Published Editorial

Budget 2017 - Easing compliance for domestic companies

February 2017

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Dinesh Agarwal
Partner, EY Tax & Regulatory Services, EY India

Parikshit Datta
Partner, EY Tax & Regulatory Services, EY India

The Finance Bill has proposed to restrict the applicability of Domestic Transfer Pricing to companies having tax holidays. Originally the provisions were introduced in 2012 covering all domestic companies having aggregate domestic transaction value of INR 5 Crore or more. This had increased the burden of compliance in the hands of domestic companies. In Finance Act 2015, the threshold was increased to 20 crores but still lots of companies were required to be compliant though not negatively impacting the tax base in India.

The new proposal rightly aim to bring all those companies under the regime which can create an impact on tax base. This position is also consistent with SC ruling of CIT v. Glaxo Smitkline Asia (P) Ltd which has laid the genesis of this provisions.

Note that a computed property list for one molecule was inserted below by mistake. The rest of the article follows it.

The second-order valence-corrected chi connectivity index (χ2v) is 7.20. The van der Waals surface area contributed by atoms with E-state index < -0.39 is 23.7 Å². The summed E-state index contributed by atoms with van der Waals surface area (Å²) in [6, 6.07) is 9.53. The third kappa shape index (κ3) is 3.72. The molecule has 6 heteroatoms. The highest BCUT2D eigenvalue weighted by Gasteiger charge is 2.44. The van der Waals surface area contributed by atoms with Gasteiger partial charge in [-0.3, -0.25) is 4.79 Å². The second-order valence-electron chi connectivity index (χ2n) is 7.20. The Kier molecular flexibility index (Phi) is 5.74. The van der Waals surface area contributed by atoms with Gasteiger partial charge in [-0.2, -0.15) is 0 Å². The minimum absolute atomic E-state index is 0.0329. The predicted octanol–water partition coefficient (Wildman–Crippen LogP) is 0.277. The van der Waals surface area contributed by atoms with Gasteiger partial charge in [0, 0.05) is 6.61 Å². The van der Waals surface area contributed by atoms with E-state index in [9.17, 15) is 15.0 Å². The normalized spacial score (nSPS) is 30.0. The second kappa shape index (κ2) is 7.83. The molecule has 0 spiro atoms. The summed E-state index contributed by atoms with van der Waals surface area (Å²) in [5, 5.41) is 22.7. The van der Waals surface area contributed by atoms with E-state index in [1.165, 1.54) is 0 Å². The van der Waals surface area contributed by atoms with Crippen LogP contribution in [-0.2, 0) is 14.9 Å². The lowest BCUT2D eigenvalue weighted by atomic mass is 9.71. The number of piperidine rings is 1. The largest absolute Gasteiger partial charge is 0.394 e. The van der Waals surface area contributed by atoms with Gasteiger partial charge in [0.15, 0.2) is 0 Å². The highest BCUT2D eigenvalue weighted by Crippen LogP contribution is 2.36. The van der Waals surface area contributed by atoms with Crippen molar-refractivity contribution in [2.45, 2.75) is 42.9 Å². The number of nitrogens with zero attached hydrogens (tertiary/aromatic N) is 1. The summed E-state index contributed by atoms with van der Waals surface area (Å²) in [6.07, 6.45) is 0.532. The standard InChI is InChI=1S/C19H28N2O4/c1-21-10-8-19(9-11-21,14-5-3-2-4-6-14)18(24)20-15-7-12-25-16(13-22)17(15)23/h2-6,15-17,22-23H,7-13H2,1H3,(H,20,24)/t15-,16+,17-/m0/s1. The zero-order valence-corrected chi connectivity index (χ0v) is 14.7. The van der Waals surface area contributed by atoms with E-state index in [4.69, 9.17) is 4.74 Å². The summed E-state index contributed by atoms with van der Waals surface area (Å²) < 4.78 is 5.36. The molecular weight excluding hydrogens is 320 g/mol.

Another crucial move aligning the domestic regulation with BEPS Action plan 4 is restricting the interest expenditure on AE loan to 30% of the EBITDA. The move aims at creating a balance between equity and loan funding in domestic subsidiaries. 

Another proposal is introduction of secondary adjustment under TP regulations. The concept is very familiar in developed countries. This may have far reaching impact because if any TP adjustment leads to an addition in the income of a company, then the differential income will be treated as a deemed advance and interest will be computed on the same unless corresponding cash is repatriated to India. The amendment will have additional burden on domestic companies facing TP adjustments/ litigations.